I remember the exact color of the glass, it was brownish, but clear, I filled it up from the tap and could see the dirt particles swirling, I waited for them to settle before taking a big gulp. With 100 days at or above 100 degrees, in deep South Texas (I mean the border, and Gulf, that deep), big glasses of water are a necessity. It didn’t seem strange at the time to see dirt in the water and drink it anyway. But by the time I was 10, 1992ish, drinking water from the tap was a dangerous thing. I recall watching the news about how unhealthy the water was that came out of the Rio Grande River. We heard about all the miscarriages, all the people who’d become ill, all the people living with disabilities because of that water. Water stations, called Windmills, were setup all over the Rio Grande Valley, you could get clean water for 50 cents a gallon. You’d recycle your gallon jugs and use them over and over again. Those who could afford it, had Ozarka delivered to their doors. Those who couldn’t pay the 50 cents a gallon, or buy Ozarka, were left drinking the tap, and praying their health wouldn’t suffer. The old ladies used to yell at the kids at church for drinking water from the fountain and not from the fancy Ozarka machine, that long since has become an everyday part of my life.
I left the Valley shortly after this, but when I returned 5 years later, I’d forgotten you couldn’t drink the water. I was at a restaurant with friends and I ordered water, they asked if I wanted it bottled or from the tap, when I said “from the tap,” my friends looked shocked, concerned, confused even. They kindly told the server, “she wants it bottled, she doesn’t know what she’s talking about!” The tap water is so bad in Edinburg, TX, where I graduated from high school, that my parents have been instructed by their veterinarian not to give it to their pets!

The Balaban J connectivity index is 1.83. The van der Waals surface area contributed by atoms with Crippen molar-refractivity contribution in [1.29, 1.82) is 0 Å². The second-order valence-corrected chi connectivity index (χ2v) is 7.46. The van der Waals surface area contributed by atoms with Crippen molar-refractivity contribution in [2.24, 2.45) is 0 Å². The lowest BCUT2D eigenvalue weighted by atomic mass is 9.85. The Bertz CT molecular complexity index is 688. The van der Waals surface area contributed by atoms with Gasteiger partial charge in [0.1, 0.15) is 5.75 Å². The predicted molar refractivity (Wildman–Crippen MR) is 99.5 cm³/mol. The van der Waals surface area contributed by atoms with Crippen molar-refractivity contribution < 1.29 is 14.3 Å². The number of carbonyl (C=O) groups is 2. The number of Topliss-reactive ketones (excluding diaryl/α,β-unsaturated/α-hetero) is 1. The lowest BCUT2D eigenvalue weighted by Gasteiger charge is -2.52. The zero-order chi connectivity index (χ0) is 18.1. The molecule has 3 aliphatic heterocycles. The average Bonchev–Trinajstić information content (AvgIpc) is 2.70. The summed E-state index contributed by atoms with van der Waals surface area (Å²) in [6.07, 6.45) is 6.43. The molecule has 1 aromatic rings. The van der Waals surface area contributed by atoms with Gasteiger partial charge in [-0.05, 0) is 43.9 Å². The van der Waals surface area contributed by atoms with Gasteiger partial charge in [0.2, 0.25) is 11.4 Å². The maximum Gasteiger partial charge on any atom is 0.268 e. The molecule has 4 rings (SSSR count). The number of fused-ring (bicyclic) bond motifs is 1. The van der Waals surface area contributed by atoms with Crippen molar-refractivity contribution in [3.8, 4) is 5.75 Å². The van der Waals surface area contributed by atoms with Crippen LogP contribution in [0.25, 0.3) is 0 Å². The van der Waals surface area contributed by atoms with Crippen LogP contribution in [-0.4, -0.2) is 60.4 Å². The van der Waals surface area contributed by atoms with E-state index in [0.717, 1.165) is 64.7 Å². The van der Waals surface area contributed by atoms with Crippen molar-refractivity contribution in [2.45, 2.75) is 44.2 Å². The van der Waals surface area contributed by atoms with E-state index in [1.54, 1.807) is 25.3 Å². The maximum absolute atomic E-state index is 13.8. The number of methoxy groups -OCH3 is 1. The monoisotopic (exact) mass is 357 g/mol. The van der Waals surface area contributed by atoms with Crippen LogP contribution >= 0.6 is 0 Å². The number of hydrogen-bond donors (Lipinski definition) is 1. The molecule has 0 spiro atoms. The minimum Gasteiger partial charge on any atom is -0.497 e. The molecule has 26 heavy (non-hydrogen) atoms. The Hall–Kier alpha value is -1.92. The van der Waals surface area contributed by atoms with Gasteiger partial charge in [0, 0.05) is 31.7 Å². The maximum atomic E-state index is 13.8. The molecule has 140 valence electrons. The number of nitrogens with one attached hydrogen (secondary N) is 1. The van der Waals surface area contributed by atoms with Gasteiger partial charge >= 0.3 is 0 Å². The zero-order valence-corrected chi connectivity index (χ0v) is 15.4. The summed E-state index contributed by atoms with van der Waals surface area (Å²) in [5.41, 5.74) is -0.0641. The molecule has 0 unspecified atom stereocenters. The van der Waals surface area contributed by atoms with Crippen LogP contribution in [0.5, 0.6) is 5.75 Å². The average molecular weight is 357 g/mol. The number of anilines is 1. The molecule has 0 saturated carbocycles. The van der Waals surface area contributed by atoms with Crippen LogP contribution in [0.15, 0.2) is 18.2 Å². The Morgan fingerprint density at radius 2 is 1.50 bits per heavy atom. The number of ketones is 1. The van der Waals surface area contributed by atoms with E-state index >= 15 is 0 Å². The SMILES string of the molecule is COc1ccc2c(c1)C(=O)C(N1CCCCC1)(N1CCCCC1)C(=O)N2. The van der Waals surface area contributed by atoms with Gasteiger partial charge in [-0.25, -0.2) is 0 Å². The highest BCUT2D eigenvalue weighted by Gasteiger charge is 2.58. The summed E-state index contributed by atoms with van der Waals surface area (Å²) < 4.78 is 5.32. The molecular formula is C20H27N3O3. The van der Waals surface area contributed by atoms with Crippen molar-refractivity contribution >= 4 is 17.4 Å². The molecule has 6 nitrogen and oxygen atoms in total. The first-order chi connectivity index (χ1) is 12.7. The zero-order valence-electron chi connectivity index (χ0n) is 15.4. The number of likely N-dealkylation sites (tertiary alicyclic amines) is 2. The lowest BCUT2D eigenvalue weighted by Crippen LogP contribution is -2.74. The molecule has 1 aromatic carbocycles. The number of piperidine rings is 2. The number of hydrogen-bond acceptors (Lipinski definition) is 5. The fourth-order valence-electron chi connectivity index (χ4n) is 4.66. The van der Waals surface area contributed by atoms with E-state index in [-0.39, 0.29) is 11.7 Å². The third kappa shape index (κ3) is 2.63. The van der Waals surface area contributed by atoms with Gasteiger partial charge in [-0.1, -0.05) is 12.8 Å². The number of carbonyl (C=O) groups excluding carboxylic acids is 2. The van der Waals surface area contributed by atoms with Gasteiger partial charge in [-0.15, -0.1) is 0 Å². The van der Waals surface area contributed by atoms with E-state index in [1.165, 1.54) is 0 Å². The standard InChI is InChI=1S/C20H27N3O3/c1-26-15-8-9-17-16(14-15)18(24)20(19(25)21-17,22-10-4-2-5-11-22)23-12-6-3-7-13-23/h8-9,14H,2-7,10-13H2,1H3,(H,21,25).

I looked into it a little bit more and found out that 318 of the major facilities in Texas exceeded pollution discharge limits at least once in the year of 2005 totaling in over 1,300 violations, the most of any state in the U.S. Found in the water, and topping the list were arsenic and cyanide, according to Elizabeth White with the Associated Press. I also found out that well over half the waterways in Texas are unsafe for things such as swimming and fishing. When I looked at the list of the most dangerous waterways in Texas, I discovered there were places on there that I had both swam and fished at, such as Falcon Dam.
Okay, so I’m sure you’ve figured it out, the water situation is bad in Texas, especially in the poorer communities, the border towns, or small isolated cities, from yellow water coming out of the tap, or water that wears down the enamel on your teeth, and even water that will kill you over time, don’t we all deserve not to worry about what comes out of the faucet?
In about two months we’ll be joining together at General Conference and bringing light to this issue, “I was thirsty.” If you’d like to join us in fighting for water as a human right, or if you have questions feel free to contact us! If you’d like some information now on Texas water, and what’s going on to make things better head to http://www.cleanwateraction.org/tx/.
grace and peace
ps: notice the pics below, that's where I get my water from!!!